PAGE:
The Legend of 1900


Aug 31, 2004
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I was wondering if anyone else has seen the movie "The Legend of 1900" It's about a pianist who lives his whole life aboard an ocean liner. It's very interesting. The ship was based on the Lusitania and Mauretania.
 
May 9, 2001
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I thought the scene of 1900 playing against, and besting, the high rolling jazz star was good.
And I liked the ending, when the journalist was trying one last time to find 1900 on the derelict ship before it was sunk
 

Bob Godfrey

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Nov 22, 2002
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This is a film you either love or hate. It got bad reviews and did not do well at the box office, but has developed a cult status. It's not one for those who demand historical accuracy or a logical plot. But if you accept that it's a fantasy - almost surreal at times - then it's great entertainment. Maybe like nothing you've seen before, and impossible to classify. You'd have to really hate piano music not to appreciate the soundtrack. And it's set almost entirely on an Edwardian ocean liner, though often more of a caricature than a true re-creation. Go for it. And yes, I'm one of those who loved it!
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Jason D. Tiller

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Dec 3, 2000
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I saw this movie a few years ago and I enjoyed it very much. The scene where 1900 and his friend ride the piano around the ballroom was great. They didn't care where the piano took them!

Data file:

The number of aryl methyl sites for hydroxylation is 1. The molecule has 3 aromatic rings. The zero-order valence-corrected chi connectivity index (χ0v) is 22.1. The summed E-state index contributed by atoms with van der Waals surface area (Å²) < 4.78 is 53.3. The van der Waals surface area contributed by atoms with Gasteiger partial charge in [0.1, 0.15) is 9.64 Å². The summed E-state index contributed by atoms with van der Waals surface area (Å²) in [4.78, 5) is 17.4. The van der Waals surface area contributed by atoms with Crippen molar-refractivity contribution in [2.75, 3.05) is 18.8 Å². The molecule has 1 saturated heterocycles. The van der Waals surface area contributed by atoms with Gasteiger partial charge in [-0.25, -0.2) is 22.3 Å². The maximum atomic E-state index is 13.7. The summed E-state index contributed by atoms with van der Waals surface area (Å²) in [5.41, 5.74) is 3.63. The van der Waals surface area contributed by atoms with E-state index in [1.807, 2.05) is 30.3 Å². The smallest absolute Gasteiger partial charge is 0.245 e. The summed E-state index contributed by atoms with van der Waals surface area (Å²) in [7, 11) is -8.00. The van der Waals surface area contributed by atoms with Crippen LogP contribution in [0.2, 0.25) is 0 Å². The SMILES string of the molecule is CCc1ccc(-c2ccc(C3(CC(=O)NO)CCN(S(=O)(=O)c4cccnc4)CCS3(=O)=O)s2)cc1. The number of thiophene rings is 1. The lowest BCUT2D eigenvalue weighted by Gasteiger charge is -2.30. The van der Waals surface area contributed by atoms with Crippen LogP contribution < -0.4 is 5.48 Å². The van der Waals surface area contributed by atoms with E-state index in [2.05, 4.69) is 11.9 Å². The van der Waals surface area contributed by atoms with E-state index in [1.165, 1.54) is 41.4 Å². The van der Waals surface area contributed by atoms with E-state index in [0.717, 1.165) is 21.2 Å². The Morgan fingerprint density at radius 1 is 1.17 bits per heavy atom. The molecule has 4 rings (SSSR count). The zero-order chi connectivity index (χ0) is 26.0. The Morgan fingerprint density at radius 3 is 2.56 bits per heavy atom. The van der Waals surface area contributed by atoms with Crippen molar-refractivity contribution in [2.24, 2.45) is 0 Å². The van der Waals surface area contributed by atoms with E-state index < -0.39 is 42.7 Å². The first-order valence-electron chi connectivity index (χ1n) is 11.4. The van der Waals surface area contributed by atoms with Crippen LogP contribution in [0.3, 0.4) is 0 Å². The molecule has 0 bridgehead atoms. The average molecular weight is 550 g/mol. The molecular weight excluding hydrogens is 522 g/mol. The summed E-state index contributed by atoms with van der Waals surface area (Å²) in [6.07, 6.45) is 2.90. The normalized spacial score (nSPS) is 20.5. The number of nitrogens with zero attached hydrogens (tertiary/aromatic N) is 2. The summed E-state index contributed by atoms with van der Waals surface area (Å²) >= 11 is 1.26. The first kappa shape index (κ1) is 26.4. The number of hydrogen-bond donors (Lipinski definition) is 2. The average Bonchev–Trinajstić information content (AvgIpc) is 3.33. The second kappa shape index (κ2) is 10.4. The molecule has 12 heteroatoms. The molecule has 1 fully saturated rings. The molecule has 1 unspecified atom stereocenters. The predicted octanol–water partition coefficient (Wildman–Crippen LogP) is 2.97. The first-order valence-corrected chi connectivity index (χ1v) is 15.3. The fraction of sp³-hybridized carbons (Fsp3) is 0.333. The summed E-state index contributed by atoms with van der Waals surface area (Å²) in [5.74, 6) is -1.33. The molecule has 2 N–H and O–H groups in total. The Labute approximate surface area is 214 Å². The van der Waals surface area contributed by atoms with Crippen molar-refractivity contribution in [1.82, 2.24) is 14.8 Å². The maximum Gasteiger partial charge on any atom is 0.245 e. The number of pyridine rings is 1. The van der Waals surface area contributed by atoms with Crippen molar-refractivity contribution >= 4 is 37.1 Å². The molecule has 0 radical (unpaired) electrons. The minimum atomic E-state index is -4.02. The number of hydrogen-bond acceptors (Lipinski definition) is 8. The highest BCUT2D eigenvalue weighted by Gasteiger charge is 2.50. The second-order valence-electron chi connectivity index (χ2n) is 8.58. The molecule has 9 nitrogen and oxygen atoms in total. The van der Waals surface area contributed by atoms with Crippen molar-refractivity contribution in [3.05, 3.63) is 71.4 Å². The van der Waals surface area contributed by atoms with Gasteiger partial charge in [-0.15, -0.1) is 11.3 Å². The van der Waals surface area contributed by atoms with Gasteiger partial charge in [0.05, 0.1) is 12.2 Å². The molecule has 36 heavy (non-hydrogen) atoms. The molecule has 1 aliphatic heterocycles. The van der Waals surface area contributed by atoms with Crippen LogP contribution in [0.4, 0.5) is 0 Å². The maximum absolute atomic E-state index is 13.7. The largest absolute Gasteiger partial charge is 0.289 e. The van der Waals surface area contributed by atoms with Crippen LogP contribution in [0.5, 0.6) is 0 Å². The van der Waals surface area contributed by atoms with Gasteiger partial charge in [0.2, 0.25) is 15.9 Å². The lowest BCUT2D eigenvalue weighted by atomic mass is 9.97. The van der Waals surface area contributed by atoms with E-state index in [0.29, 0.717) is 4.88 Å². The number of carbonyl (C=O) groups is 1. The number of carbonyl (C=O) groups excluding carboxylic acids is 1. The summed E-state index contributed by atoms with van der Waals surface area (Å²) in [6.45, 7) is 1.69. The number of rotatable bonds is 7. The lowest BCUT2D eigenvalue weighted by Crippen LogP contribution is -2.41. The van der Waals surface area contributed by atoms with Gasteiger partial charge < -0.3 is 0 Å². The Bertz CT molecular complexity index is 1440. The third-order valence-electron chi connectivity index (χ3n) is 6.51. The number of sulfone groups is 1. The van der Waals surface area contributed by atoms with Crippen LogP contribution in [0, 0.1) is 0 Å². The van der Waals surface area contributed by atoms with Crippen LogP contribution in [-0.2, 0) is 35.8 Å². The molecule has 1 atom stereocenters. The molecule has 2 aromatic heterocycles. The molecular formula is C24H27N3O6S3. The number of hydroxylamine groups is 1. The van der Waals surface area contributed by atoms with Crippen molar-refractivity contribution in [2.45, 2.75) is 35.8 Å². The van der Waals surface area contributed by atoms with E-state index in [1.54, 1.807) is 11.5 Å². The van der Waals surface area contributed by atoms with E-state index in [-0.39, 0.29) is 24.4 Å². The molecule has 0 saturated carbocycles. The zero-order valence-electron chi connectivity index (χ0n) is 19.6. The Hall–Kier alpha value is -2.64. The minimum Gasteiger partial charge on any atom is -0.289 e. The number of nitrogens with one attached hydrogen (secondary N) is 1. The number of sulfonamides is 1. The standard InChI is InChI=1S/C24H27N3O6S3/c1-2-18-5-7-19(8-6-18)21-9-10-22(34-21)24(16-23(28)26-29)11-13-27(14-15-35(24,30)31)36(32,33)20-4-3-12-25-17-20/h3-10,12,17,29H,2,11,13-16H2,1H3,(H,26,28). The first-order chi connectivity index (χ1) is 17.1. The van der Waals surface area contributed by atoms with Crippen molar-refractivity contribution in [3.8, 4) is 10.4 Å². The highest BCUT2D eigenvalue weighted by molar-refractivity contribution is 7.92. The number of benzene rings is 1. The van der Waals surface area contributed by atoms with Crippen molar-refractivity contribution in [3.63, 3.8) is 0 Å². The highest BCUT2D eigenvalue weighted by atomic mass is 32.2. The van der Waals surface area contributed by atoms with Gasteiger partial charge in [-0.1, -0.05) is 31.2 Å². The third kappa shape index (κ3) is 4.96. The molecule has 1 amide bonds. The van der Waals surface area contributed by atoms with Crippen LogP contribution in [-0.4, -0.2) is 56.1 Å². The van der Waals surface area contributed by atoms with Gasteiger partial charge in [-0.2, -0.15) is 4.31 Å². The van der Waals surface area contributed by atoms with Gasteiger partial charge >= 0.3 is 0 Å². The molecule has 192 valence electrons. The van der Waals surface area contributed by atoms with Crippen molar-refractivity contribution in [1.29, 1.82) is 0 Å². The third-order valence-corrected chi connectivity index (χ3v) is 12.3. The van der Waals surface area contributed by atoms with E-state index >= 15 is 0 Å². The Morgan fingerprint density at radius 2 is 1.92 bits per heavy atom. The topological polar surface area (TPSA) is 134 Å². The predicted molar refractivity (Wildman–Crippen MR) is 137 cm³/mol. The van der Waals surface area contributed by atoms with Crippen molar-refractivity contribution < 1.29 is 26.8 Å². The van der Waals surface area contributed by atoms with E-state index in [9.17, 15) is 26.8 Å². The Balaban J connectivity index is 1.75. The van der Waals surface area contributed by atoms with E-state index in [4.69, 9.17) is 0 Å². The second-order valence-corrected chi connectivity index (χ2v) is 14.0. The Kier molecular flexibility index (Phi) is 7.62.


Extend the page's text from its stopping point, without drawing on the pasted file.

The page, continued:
Agreed Bob, the music is very good.
 

Kyrila Scully

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Apr 15, 2001
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Bob told me about this movie some time ago and I went right out and rented it, then got my own copy of it. I absolutely adore the film. Yes, you have to suspend reality and accept the fantasy, but it's a wonderful film, beautifully written and photographed, and wonderfully acted. I heartily recommend it for the romantics - if you liked "Somewhere in Time" you may enjoy this - it's a buddy pic, not a romance, but romanticism encompasses more than just a love story of a man and a woman.

Kyrila
 

Ed Weichsler

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Feb 4, 2004
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....and I thought I was the only one who loved this film (I said the same thing about "Somewhere in Time"). Although I have yet to locate the soundtrack, I do have a video copy. Not only was I swept away by the lush sets, but Tim Roth (whom I had never heard of) was nothing short of brilliant. I rarely agree with the movie critics (as they get free admission & attend in a less than full theater), I felt compelled to give this a fair chance.
Simply put, a "wonderful escape mechanism!"
 

Bob Godfrey

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Nov 22, 2002
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Tim Roth was playing against type - violent psychopaths are his speciality! Best known in the US as Mr Orange in Reservoir Dogs, Pumpkin in Pulp Fiction and the despicable English villain who gets his just desserts from Liam Neesom in Rob Roy. For me, the only downer with 1900 is that for contractual reasons only it was savagely cropped for the English-language release, losing one quarter of its running time and God knows how much of its character development.
 
Feb 14, 2011